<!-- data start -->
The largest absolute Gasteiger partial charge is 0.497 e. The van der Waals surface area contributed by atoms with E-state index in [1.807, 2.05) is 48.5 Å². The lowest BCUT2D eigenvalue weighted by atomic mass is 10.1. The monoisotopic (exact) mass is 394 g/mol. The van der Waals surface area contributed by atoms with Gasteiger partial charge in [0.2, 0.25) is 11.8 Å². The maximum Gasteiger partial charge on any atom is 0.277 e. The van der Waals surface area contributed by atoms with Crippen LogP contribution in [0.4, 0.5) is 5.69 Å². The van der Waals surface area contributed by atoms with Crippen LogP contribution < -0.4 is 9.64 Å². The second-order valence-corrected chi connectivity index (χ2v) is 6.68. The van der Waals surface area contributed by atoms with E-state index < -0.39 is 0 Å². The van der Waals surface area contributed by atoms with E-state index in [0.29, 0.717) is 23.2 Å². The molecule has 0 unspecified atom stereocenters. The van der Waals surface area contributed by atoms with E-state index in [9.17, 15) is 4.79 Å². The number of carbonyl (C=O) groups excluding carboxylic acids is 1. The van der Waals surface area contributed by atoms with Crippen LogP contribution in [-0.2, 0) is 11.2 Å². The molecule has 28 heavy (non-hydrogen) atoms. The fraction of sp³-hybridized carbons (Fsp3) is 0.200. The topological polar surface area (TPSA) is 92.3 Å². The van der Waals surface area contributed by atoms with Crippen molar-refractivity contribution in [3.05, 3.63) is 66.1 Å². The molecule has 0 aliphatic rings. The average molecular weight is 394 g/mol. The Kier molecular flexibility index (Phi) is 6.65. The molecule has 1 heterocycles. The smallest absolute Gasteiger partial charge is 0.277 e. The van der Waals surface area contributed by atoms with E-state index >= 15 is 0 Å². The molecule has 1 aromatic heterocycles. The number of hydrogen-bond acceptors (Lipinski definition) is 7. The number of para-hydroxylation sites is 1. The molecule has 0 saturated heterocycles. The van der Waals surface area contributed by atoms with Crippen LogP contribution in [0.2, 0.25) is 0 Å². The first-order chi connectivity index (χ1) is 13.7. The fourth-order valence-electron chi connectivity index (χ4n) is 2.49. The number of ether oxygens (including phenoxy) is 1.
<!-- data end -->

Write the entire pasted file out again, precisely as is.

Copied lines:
The largest absolute Gasteiger partial charge is 0.497 e. The van der Waals surface area contributed by atoms with E-state index in [1.807, 2.05) is 48.5 Å². The lowest BCUT2D eigenvalue weighted by atomic mass is 10.1. The monoisotopic (exact) mass is 394 g/mol. The van der Waals surface area contributed by atoms with Gasteiger partial charge in [0.2, 0.25) is 11.8 Å². The maximum Gasteiger partial charge on any atom is 0.277 e. The van der Waals surface area contributed by atoms with Crippen LogP contribution in [0.4, 0.5) is 5.69 Å². The van der Waals surface area contributed by atoms with Crippen LogP contribution < -0.4 is 9.64 Å². The second-order valence-corrected chi connectivity index (χ2v) is 6.68. The van der Waals surface area contributed by atoms with E-state index < -0.39 is 0 Å². The van der Waals surface area contributed by atoms with E-state index in [0.29, 0.717) is 23.2 Å². The molecule has 0 unspecified atom stereocenters. The van der Waals surface area contributed by atoms with E-state index in [9.17, 15) is 4.79 Å². The number of carbonyl (C=O) groups excluding carboxylic acids is 1. The van der Waals surface area contributed by atoms with Crippen LogP contribution in [-0.2, 0) is 11.2 Å². The molecule has 28 heavy (non-hydrogen) atoms. The fraction of sp³-hybridized carbons (Fsp3) is 0.200. The topological polar surface area (TPSA) is 92.3 Å². The van der Waals surface area contributed by atoms with Crippen molar-refractivity contribution in [3.05, 3.63) is 66.1 Å². The molecule has 0 aliphatic rings. The average molecular weight is 394 g/mol. The Kier molecular flexibility index (Phi) is 6.65. The molecule has 1 heterocycles. The smallest absolute Gasteiger partial charge is 0.277 e. The van der Waals surface area contributed by atoms with E-state index >= 15 is 0 Å². The molecule has 1 aromatic heterocycles. The number of hydrogen-bond acceptors (Lipinski definition) is 7. The number of para-hydroxylation sites is 1. The molecule has 0 saturated heterocycles. The van der Waals surface area contributed by atoms with Crippen LogP contribution in [0.2, 0.25) is 0 Å². The first-order chi connectivity index (χ1) is 13.7. The fourth-order valence-electron chi connectivity index (χ4n) is 2.49. The number of ether oxygens (including phenoxy) is 1.